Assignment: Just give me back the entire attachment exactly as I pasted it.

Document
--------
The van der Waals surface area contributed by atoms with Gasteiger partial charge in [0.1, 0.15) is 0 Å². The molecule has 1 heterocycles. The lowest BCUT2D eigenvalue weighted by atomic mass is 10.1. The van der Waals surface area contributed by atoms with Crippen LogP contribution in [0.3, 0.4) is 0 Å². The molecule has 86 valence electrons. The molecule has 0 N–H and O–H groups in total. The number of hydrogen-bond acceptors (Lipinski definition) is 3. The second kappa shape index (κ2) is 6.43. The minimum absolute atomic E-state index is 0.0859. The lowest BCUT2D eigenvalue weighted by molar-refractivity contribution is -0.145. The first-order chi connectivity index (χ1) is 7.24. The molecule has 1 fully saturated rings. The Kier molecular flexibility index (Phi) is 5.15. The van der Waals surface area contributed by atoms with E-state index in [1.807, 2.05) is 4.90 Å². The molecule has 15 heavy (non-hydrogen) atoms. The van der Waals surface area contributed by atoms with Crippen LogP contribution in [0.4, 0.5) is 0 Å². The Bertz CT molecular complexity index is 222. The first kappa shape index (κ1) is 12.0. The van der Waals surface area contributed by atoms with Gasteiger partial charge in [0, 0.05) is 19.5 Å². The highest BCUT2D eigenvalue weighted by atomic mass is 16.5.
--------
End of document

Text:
The van der Waals surface area contributed by atoms with Gasteiger partial charge in [0.1, 0.15) is 0 Å². The molecule has 1 heterocycles. The lowest BCUT2D eigenvalue weighted by atomic mass is 10.1. The van der Waals surface area contributed by atoms with Crippen LogP contribution in [0.3, 0.4) is 0 Å². The molecule has 86 valence electrons. The molecule has 0 N–H and O–H groups in total. The number of hydrogen-bond acceptors (Lipinski definition) is 3. The second kappa shape index (κ2) is 6.43. The minimum absolute atomic E-state index is 0.0859. The lowest BCUT2D eigenvalue weighted by molar-refractivity contribution is -0.145. The first-order chi connectivity index (χ1) is 7.24. The molecule has 1 fully saturated rings. The Kier molecular flexibility index (Phi) is 5.15. The van der Waals surface area contributed by atoms with E-state index in [1.807, 2.05) is 4.90 Å². The molecule has 15 heavy (non-hydrogen) atoms. The van der Waals surface area contributed by atoms with Crippen LogP contribution in [0.4, 0.5) is 0 Å². The Bertz CT molecular complexity index is 222. The first kappa shape index (κ1) is 12.0. The van der Waals surface area contributed by atoms with Gasteiger partial charge in [0, 0.05) is 19.5 Å². The highest BCUT2D eigenvalue weighted by atomic mass is 16.5.